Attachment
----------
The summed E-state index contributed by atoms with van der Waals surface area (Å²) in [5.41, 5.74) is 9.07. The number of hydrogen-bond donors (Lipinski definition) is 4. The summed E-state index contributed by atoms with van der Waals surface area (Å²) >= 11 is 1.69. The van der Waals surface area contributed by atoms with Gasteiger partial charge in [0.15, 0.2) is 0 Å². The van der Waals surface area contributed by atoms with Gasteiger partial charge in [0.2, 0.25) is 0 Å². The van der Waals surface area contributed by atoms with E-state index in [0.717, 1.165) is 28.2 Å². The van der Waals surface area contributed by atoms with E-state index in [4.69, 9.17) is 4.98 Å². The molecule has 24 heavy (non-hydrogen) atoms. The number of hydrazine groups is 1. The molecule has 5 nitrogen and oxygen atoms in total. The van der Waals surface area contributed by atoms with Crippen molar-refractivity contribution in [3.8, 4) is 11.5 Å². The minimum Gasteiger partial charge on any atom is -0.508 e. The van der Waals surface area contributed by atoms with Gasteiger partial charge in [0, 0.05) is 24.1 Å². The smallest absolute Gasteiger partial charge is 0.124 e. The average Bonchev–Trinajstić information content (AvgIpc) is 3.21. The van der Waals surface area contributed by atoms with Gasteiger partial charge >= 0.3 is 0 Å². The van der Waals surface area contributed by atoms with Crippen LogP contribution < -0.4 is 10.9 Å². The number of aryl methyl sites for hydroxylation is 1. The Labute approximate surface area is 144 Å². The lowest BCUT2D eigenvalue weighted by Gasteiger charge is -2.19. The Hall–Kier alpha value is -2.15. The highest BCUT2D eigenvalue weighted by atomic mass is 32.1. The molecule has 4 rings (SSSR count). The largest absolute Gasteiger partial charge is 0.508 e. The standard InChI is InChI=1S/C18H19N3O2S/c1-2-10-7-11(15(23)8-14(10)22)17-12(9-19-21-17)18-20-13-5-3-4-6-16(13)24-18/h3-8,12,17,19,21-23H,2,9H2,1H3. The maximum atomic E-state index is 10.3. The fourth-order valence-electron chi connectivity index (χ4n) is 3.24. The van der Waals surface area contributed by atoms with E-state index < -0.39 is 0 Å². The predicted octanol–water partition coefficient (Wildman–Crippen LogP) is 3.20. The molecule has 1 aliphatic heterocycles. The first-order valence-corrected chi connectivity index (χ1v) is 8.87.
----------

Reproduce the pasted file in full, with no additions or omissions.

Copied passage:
The summed E-state index contributed by atoms with van der Waals surface area (Å²) in [5.41, 5.74) is 9.07. The number of hydrogen-bond donors (Lipinski definition) is 4. The summed E-state index contributed by atoms with van der Waals surface area (Å²) >= 11 is 1.69. The van der Waals surface area contributed by atoms with Gasteiger partial charge in [0.15, 0.2) is 0 Å². The van der Waals surface area contributed by atoms with Gasteiger partial charge in [0.2, 0.25) is 0 Å². The van der Waals surface area contributed by atoms with E-state index in [0.717, 1.165) is 28.2 Å². The van der Waals surface area contributed by atoms with E-state index in [4.69, 9.17) is 4.98 Å². The molecule has 24 heavy (non-hydrogen) atoms. The number of hydrazine groups is 1. The molecule has 5 nitrogen and oxygen atoms in total. The van der Waals surface area contributed by atoms with Crippen molar-refractivity contribution in [3.8, 4) is 11.5 Å². The minimum Gasteiger partial charge on any atom is -0.508 e. The van der Waals surface area contributed by atoms with Gasteiger partial charge in [0, 0.05) is 24.1 Å². The smallest absolute Gasteiger partial charge is 0.124 e. The average Bonchev–Trinajstić information content (AvgIpc) is 3.21. The van der Waals surface area contributed by atoms with Gasteiger partial charge >= 0.3 is 0 Å². The van der Waals surface area contributed by atoms with Crippen LogP contribution < -0.4 is 10.9 Å². The number of aryl methyl sites for hydroxylation is 1. The Labute approximate surface area is 144 Å². The lowest BCUT2D eigenvalue weighted by Gasteiger charge is -2.19. The Hall–Kier alpha value is -2.15. The highest BCUT2D eigenvalue weighted by atomic mass is 32.1. The molecule has 4 rings (SSSR count). The largest absolute Gasteiger partial charge is 0.508 e. The standard InChI is InChI=1S/C18H19N3O2S/c1-2-10-7-11(15(23)8-14(10)22)17-12(9-19-21-17)18-20-13-5-3-4-6-16(13)24-18/h3-8,12,17,19,21-23H,2,9H2,1H3. The maximum atomic E-state index is 10.3. The fourth-order valence-electron chi connectivity index (χ4n) is 3.24. The van der Waals surface area contributed by atoms with E-state index < -0.39 is 0 Å². The predicted octanol–water partition coefficient (Wildman–Crippen LogP) is 3.20. The molecule has 1 aliphatic heterocycles. The first-order valence-corrected chi connectivity index (χ1v) is 8.87.